Words of Love by DearDiary
Chapter 1: Rose
Chapter 2: John
Chapter 3: Rose
Chapter 4: John
Chapter 5: Rose
Author's Notes: Hello, wonderful people!
I had this idea for some time now. This will be a series of short letters written by John and Rose, and I hope that it will be entertaining to read. Also, it's a companion piece to my short fic "Two of a Kind", and it won't make sense without reading it first, I'm afraid.
That said, I hope it's to your liking.
P.S. Words in brackets and italics are the thoughts that both John and Rose think but don't write, or they write and then cross it out. I used crossed out style at first but I thought that it was too straining to read, so...italics and brackets it is.
(I’m so excited about seeing you)
(I can’t wait to see you sooner)
I’m waiting with my heart still to see you at Lady Lynda’s ball. I (pray) hope that you (will be with me) will be present there (you promised you would! and I wish I could dance all the dances with you!) and I hope that you know that I’ve put your name near the waltz and cotillion on my dance card. (I wonder if you’ll wear my favourite cologne of yours…it makes me think about adventures that you’ve been to.) Mother is still feeling unwell after (her hysterical fit) learning about our secretly-discussed engagement, but my father is not against it. He says he’s happy as long as I’m happy, and that my happiness is the only thing that matters to him (even though he's still vary about the age gap, which matters not to me). (Mum thinks me ungrateful and spoiled.) I can’t understand my mother's logic! First she wants to marry me off, and when I (find the perfect man to be a partner to) tell her that there’s a special someone I (fancy) enjoy being with, she throws a (huge scandal) scene.
Oh, how I wish it wasn’t so stifling to live by society's rules. If it is ever known that you proposed to me before speaking to my father, and that I agreed to that proposal instead of slapping you for your impertinence, I’d be the pariah in town. You’d be simply frowned upon because of being a man (and all your mistakes would always be forgiven and forgotten about), but I’d be shamed and banned from all the respectful households in the city and alienated from the ('good’) people (oh, what a loss, how shall I ever live if something like this happens). It means nothing to me, of course, but (mum) mother would be destroyed entirely. Being loved and respected in society means so much to her, and our family’s reputation is necessary to uphold for my father’s business to prosper. (I wish…) I wish we could just…run away. Run fast and far, and forget about the dos and don’ts of the modern world, about the unfair differences between a man and a woman. John…I wish I could run away with you by my side. Oh, look at me being silly and sentimental. I know you don't like it (and I want so much for you to like me!), and I shall stop.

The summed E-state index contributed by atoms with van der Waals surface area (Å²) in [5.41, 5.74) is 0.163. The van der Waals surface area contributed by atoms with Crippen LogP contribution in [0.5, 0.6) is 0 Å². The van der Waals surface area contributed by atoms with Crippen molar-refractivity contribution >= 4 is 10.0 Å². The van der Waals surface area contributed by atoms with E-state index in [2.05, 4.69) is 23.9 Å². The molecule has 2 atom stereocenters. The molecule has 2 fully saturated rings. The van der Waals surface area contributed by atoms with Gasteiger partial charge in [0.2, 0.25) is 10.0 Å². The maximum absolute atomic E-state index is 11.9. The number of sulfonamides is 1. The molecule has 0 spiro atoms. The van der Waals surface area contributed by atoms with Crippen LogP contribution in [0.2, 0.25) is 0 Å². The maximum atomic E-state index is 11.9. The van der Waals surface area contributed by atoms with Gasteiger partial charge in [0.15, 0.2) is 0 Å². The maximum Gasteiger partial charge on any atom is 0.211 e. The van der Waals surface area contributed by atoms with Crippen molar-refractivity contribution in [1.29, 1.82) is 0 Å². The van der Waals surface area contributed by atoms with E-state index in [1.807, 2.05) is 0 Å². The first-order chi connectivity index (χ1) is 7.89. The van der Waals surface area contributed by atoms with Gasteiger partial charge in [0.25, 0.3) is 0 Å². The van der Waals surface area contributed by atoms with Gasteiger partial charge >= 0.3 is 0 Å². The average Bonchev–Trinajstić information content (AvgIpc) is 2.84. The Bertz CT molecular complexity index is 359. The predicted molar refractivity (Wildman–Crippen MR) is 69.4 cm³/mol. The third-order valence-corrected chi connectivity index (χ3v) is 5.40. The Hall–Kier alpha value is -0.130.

Still, I’m waiting impatiently for your reply and for meeting you at the ball.
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Author's Notes: John's reply to Rose's letter.
(My precious Rose)
(I’m writing this letter and I still can’t believe that our engagement is not a fever dream. That you are engaged to me of all people. You! Such a sweet girl betrothed to a harsh, soulless soldier like me! Unbelievable.) It was such a pleasure to receive a letter from you. I’m sorry your mother is feeling unwell (that’ll teach her to not cause a scene! such a loud woman!), and I sincerely hope that she recovers soon.
(My silly love!) Oh, Rose, it wouldn’t matter in the least to me if you were disowned by your (harridan of a) mother and London’s best of the best, now would it? I’d take you far away on a ship under the dark blue sails, and we won’t ever look back at the backwater society that we have to live in.
(The scandal would only help your father’s publicity, don’t you worry, that’s the nature of people: to be attracted by all things loud and scandalous. But I’d never do that to you, I’d never cause you distress willingly.)
However, I promise you that you have nothing to worry about. I swear that your secret is safe with me (that you are safe with me, dearest Rose), and that I will protect your and your family’s reputation from society’s vicious minds.
(I’m so relieved that your father isn’t against our engagement. 16 years is not the biggest age gap ever seen in London’s marriage history, but it’s still noticeable, and I’m only 5 years younger than your father. Honestly, Rose, what do you see in me? Why do you want me?) I’m glad that your father supports our intentions to marry. I only hope that he can persuade your (uncooperative, stagnated) mother to kindly reconsider her opinion on our marriage.
(Jack is here, and he’s laughing like a madman about me writing a love letter. What a pig. He is sending you a kiss on the lips, and he's calling me a jealous fool after that. I wonder why we're friends at all, I do, he's such an idiot sometimes.) Jack is sending you his kindest wishes, and he hopes to see you when you visit his sister Donna’s luncheon party on Thursday.
(I will be there, too, Rose, and I’ll see you! And I will hold your hand!)
Of course I will be present at Lady Lynda’s ball. Thank you for allowing me to be your dance partner. (Thank you for being with me.) I cannot wait to see (radiant, brilliant, glowing you) you there.
(My heart is yours, Rose Tyler)
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Author's Notes: Rose shares her impressions about Donna's luncheon.
(Remember how you promised to sweep me off my feet and take me far, far away on the ship with the bluest sails ever? Now might be the right time to act on your promise.)